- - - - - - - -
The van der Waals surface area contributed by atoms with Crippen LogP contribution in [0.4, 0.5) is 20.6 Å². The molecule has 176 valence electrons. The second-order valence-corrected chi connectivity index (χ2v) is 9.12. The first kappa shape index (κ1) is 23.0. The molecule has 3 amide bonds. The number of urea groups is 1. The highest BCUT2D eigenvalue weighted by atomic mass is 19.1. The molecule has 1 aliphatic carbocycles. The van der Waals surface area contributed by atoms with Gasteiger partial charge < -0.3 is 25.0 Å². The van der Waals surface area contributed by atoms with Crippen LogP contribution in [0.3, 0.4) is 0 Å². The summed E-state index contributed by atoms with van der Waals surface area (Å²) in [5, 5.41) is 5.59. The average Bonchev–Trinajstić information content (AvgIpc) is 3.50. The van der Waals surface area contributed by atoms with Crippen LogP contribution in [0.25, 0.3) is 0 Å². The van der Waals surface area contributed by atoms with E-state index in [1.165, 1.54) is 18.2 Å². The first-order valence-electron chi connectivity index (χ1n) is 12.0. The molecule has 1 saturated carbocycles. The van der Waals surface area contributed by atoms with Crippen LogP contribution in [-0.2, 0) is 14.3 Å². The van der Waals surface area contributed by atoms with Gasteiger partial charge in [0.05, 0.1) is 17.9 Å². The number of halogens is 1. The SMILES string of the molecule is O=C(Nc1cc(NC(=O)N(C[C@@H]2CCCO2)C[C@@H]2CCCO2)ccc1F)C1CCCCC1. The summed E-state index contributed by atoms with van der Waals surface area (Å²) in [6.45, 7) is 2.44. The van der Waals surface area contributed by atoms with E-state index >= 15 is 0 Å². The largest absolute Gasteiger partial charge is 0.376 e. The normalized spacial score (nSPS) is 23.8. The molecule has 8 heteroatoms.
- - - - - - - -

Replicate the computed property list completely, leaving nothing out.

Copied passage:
The van der Waals surface area contributed by atoms with Crippen LogP contribution in [0.4, 0.5) is 20.6 Å². The molecule has 176 valence electrons. The second-order valence-corrected chi connectivity index (χ2v) is 9.12. The first kappa shape index (κ1) is 23.0. The molecule has 3 amide bonds. The number of urea groups is 1. The highest BCUT2D eigenvalue weighted by atomic mass is 19.1. The molecule has 1 aliphatic carbocycles. The van der Waals surface area contributed by atoms with Gasteiger partial charge < -0.3 is 25.0 Å². The van der Waals surface area contributed by atoms with Crippen LogP contribution in [0.3, 0.4) is 0 Å². The summed E-state index contributed by atoms with van der Waals surface area (Å²) in [5, 5.41) is 5.59. The average Bonchev–Trinajstić information content (AvgIpc) is 3.50. The van der Waals surface area contributed by atoms with Crippen LogP contribution in [0.25, 0.3) is 0 Å². The van der Waals surface area contributed by atoms with E-state index in [1.165, 1.54) is 18.2 Å². The first-order valence-electron chi connectivity index (χ1n) is 12.0. The molecule has 1 saturated carbocycles. The van der Waals surface area contributed by atoms with Crippen LogP contribution in [-0.2, 0) is 14.3 Å². The van der Waals surface area contributed by atoms with Gasteiger partial charge in [0.05, 0.1) is 17.9 Å². The number of halogens is 1. The SMILES string of the molecule is O=C(Nc1cc(NC(=O)N(C[C@@H]2CCCO2)C[C@@H]2CCCO2)ccc1F)C1CCCCC1. The summed E-state index contributed by atoms with van der Waals surface area (Å²) in [6.45, 7) is 2.44. The van der Waals surface area contributed by atoms with E-state index >= 15 is 0 Å². The largest absolute Gasteiger partial charge is 0.376 e. The normalized spacial score (nSPS) is 23.8. The molecule has 8 heteroatoms.